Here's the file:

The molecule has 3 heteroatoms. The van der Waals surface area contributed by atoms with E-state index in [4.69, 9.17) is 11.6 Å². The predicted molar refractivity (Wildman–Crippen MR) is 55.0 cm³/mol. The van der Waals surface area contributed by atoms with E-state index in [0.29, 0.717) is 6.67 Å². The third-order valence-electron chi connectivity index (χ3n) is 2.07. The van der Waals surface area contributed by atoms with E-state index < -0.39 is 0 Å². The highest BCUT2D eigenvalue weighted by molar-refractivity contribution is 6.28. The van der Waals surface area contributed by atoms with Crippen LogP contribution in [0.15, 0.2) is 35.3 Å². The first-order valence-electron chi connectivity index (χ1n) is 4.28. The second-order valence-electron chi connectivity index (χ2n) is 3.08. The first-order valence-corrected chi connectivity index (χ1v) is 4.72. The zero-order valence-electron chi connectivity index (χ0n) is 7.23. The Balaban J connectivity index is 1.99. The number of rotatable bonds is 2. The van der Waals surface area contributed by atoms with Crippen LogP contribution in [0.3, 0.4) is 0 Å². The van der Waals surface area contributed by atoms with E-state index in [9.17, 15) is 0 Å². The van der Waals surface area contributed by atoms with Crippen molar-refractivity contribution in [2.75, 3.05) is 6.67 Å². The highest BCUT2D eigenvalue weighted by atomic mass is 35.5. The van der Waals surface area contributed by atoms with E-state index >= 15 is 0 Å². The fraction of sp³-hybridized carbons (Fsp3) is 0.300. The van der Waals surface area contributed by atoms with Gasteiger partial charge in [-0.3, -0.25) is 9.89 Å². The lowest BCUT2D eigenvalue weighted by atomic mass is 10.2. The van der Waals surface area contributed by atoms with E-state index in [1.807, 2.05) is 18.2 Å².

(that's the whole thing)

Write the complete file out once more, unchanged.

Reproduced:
The molecule has 3 heteroatoms. The van der Waals surface area contributed by atoms with E-state index in [4.69, 9.17) is 11.6 Å². The predicted molar refractivity (Wildman–Crippen MR) is 55.0 cm³/mol. The van der Waals surface area contributed by atoms with E-state index in [0.29, 0.717) is 6.67 Å². The third-order valence-electron chi connectivity index (χ3n) is 2.07. The van der Waals surface area contributed by atoms with E-state index < -0.39 is 0 Å². The highest BCUT2D eigenvalue weighted by molar-refractivity contribution is 6.28. The van der Waals surface area contributed by atoms with Crippen LogP contribution in [0.15, 0.2) is 35.3 Å². The first-order valence-electron chi connectivity index (χ1n) is 4.28. The second-order valence-electron chi connectivity index (χ2n) is 3.08. The first-order valence-corrected chi connectivity index (χ1v) is 4.72. The zero-order valence-electron chi connectivity index (χ0n) is 7.23. The Balaban J connectivity index is 1.99. The number of rotatable bonds is 2. The van der Waals surface area contributed by atoms with Crippen LogP contribution in [0.3, 0.4) is 0 Å². The van der Waals surface area contributed by atoms with E-state index in [9.17, 15) is 0 Å². The van der Waals surface area contributed by atoms with Crippen molar-refractivity contribution in [2.75, 3.05) is 6.67 Å². The highest BCUT2D eigenvalue weighted by atomic mass is 35.5. The van der Waals surface area contributed by atoms with E-state index >= 15 is 0 Å². The fraction of sp³-hybridized carbons (Fsp3) is 0.300. The van der Waals surface area contributed by atoms with Gasteiger partial charge in [-0.3, -0.25) is 9.89 Å². The lowest BCUT2D eigenvalue weighted by atomic mass is 10.2. The van der Waals surface area contributed by atoms with E-state index in [1.807, 2.05) is 18.2 Å².